■ Many of Stanford’s most popular YouTube videos are presentations given by its guest lecturers, who range from Pixar president Ed Catmull to rapper-turned- entrepreneur MC Hammer. Some of its videos have received well over 100,000 views.
■ The average business school channel has 57,145 video views, with a median view total of 5,252.
Google Places is a free service that invites organizations to create customized profiles that include their locations information about their offerings, photos, and other details. Google Places also offers statistical data that lets organizations track how many people are searching for them, where those people are located, what search terms they’re using, and what information on Google Places they access the most. Users also can leave reviews about their experiences with an organization.
We found that schools on Google Places seem to benefit from excellent search engine results. Prospective students also turn to the user reviews—generated mainly by the school’s students and alumni—as a unique way to learn about a business school’s program.
Even so, only about 10 percent of business schools in our sample had a profile on Google Places. Two business schools tied for the most Google Places reviews at 35. These were the NYU Stern School of Business and the Haas School of Business at the University of California, Berkeley.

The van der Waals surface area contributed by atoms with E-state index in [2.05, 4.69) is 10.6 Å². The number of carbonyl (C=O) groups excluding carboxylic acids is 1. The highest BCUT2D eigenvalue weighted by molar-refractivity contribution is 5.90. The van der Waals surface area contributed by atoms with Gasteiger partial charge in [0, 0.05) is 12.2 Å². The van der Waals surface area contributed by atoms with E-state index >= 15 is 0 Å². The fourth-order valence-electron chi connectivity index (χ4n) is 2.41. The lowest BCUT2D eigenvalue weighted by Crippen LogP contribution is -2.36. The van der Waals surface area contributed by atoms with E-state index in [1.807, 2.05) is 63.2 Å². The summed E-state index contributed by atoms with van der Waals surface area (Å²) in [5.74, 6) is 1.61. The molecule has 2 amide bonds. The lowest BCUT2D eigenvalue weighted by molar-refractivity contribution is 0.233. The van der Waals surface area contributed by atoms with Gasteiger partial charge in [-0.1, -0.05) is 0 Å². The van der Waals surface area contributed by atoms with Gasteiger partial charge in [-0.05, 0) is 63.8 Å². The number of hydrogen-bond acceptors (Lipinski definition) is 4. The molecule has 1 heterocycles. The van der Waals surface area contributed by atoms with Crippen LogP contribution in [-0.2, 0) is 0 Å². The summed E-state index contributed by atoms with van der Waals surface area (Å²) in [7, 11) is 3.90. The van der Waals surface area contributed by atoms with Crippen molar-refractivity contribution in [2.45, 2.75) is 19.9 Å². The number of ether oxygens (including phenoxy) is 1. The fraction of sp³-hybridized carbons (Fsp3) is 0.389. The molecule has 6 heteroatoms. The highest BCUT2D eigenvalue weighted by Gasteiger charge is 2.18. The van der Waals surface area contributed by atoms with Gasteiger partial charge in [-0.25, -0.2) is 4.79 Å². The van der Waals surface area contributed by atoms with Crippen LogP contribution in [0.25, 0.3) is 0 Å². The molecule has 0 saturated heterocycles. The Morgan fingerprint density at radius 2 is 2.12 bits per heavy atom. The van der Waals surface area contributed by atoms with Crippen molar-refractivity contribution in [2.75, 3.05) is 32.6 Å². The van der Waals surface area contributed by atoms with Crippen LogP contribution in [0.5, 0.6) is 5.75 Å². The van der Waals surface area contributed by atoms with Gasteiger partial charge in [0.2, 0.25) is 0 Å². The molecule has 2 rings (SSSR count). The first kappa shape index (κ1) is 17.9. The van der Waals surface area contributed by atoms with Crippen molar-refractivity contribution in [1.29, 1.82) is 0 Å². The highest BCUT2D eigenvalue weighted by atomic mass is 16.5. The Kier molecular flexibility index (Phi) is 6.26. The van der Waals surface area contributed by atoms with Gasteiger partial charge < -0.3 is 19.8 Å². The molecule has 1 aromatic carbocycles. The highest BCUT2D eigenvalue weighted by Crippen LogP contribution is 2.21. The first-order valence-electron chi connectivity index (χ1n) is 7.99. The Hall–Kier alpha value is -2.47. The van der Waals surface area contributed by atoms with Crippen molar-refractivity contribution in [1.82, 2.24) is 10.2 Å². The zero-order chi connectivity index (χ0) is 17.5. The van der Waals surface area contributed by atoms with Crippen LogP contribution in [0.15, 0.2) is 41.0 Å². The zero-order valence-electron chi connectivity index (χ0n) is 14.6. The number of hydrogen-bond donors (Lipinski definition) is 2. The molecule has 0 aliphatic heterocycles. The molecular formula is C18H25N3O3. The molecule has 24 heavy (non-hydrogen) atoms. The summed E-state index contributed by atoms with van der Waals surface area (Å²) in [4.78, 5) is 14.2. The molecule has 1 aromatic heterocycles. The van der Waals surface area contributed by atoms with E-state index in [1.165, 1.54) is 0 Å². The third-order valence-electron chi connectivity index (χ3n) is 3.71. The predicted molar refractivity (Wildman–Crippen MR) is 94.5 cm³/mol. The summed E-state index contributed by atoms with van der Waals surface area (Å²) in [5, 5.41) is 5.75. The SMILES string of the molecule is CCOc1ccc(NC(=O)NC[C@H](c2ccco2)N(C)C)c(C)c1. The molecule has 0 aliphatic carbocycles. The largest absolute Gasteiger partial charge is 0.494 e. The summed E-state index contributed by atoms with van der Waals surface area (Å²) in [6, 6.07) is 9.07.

Perhaps not surprisingly, there is a high correlation between schools that are ranked in the top 50 by U.S. News and World Report and schools that are highly established on social media outlets. Also not surprisingly, there is a correlation between schools with large student populations that use social media outlets and those with high numbers of followers, fans, and video views.
But there are exceptions to these correlations. I believe the schools that stand out as exceptions have the most valuable stories to tell.